6. Water Skills, Swimming & Education
When time is taken to be educated on water safety skills, it does not only help to prevent drowning, but also makes way for safe fly fishing. Before getting into the water, ensure everyone in the team is prepared for any unforeseen eventualities. Check also that everyone is a confident swimmer.
If you are venturing into a river or lake without confident swimming abilities, or training to help save others, the odds of an incident go up substantially.
A life jacket may feel cumbersome, especially to skilled and experienced anglers, but wearing it may be the difference between life and death in the event of a slip-in-the-water situation. While many anglers will not invest in a wading life jacket, it may be advised for anyone with a physical disability, or lack of training in the water.
If you do ever end up in the water follow the following guidelines if you become swept up in the current.
- Lift your feet if you are floating down stream. Don’t stand straight up and down. You never know what rock and debris lies below the surface, feet down can give you greater risk of getting caught or injuring yourself .
- Be aware of where the current leads. In some cases, floating down the river and using the current could be to your advantage. It may not be the most efficient to swim directly to the shore. You may notice a pool down below that the water slows, in which your objective should be to safely get to that area and exit from there. Fighting the current will cost you energy, and usually proves ineffective.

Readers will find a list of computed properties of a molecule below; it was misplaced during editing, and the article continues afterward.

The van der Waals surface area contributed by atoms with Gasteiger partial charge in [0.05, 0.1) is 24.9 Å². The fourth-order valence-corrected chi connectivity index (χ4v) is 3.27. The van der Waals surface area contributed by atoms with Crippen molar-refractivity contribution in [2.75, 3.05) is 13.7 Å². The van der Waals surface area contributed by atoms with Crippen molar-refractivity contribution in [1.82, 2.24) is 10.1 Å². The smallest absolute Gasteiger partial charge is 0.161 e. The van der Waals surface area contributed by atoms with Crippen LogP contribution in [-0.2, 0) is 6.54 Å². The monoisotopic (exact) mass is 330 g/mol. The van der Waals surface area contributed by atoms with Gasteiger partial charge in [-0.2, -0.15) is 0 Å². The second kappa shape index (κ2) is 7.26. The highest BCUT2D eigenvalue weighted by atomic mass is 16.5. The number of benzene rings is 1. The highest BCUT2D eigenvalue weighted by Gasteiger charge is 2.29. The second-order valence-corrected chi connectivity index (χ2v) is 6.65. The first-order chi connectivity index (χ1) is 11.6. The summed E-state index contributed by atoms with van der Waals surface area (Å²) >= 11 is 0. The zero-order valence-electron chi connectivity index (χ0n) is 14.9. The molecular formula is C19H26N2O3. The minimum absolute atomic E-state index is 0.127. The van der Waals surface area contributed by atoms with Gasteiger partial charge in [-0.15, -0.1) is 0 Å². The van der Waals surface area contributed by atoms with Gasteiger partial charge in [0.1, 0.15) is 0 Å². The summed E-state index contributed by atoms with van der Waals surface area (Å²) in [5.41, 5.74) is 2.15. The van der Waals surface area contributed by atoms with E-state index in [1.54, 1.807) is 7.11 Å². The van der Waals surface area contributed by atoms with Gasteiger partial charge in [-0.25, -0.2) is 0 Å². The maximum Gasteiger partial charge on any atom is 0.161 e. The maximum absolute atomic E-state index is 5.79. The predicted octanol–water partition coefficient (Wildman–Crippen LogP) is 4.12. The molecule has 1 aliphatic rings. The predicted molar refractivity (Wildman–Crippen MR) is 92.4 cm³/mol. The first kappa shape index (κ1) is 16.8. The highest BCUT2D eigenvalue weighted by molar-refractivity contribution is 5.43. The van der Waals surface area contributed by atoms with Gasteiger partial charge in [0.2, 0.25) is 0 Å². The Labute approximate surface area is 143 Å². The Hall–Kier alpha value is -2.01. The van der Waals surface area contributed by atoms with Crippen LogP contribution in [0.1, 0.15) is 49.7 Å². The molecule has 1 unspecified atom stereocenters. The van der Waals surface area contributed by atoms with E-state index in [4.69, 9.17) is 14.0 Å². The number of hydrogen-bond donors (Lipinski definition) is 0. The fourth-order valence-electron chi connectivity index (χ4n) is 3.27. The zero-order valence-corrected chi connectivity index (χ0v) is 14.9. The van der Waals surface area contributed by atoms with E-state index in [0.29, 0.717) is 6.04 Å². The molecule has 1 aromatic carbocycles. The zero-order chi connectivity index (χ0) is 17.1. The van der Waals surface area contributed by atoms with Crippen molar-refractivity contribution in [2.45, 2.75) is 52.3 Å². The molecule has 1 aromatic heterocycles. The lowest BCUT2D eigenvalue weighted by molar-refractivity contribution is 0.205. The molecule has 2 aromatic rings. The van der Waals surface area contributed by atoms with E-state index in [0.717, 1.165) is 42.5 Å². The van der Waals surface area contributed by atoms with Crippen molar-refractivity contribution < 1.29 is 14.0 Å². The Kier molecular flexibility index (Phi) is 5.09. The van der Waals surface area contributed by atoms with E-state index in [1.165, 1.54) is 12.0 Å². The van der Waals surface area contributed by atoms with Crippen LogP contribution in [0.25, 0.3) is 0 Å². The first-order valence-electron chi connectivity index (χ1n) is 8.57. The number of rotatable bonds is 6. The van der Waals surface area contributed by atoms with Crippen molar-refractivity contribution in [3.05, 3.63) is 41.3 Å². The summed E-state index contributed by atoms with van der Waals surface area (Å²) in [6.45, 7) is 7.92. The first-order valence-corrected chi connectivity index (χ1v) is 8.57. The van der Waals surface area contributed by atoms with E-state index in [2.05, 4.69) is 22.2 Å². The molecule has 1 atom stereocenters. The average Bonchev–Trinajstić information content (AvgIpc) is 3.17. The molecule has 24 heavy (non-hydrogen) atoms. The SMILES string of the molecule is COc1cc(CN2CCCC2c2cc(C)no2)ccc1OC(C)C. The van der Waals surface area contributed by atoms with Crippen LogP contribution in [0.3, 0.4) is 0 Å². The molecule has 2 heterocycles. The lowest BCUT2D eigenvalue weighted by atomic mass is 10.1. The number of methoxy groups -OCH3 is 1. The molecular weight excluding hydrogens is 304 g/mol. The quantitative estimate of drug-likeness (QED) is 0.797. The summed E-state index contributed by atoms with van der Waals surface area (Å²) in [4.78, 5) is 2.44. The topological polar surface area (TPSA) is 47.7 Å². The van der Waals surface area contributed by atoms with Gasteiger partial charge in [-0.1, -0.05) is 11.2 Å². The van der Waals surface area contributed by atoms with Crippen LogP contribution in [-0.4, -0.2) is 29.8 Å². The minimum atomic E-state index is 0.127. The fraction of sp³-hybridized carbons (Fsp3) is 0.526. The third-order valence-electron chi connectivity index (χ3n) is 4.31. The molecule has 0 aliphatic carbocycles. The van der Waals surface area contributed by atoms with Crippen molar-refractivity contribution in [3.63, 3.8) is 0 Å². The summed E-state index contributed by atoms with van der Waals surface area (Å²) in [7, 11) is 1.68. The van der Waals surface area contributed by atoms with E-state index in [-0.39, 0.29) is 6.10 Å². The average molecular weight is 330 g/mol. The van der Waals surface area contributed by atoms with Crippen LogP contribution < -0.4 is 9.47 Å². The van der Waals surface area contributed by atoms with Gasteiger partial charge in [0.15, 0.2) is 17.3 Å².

- Scan the water below you to know what may cause dangers. Look for rocks, waterfalls, downed trees, or anything that could get you caught or injured.
- Don’t worry about your gear. Safely exiting is your main priority.
- Swim towards your destination (which likely may be a ways down stream). Don’t fight the current, but still make strides to reach your safe zone, or area to exit the river.
- Don’t panic, be patient, be smart, and work your way to the safest possible area.
7. Hook Safety
Always use barbless hooks or pinch any barbed hooks. This is to make it easier and less painful to remove if it gets caught in your body after casting or while trying to remove the fish you’ve caught.
8. Fish Safety
Most fly fishing areas and fly fishers practice catch-and-release fishing. Because of this, you must know how to handle fish properly without harming them.
Before handling fish, make sure your hands are wet and that the fish won’t come in contact with dry clothing. Use a knotless or rubber net when landing fish and remove the fish quickly from the hook while it’s in water. When you’re lifting the fish out of the water, always hold it in a manner in which it can support its weight. Don’t grip too hard if you’re holding them by the tail. To release the fish, revive it by holding its head upstream until it begins moving.
Fishing in Central Washington is plentiful and waiting to be discovered on your next getaway. Our location in Central Washington is near many water bodies – many of which are accessible for anglers of many types – whether they prefer shore fishing, fly fishing, or boat fishing! Click here to plan your next adventure!
As always, recreate responsibly. Take the Plan to Play Pact with us today!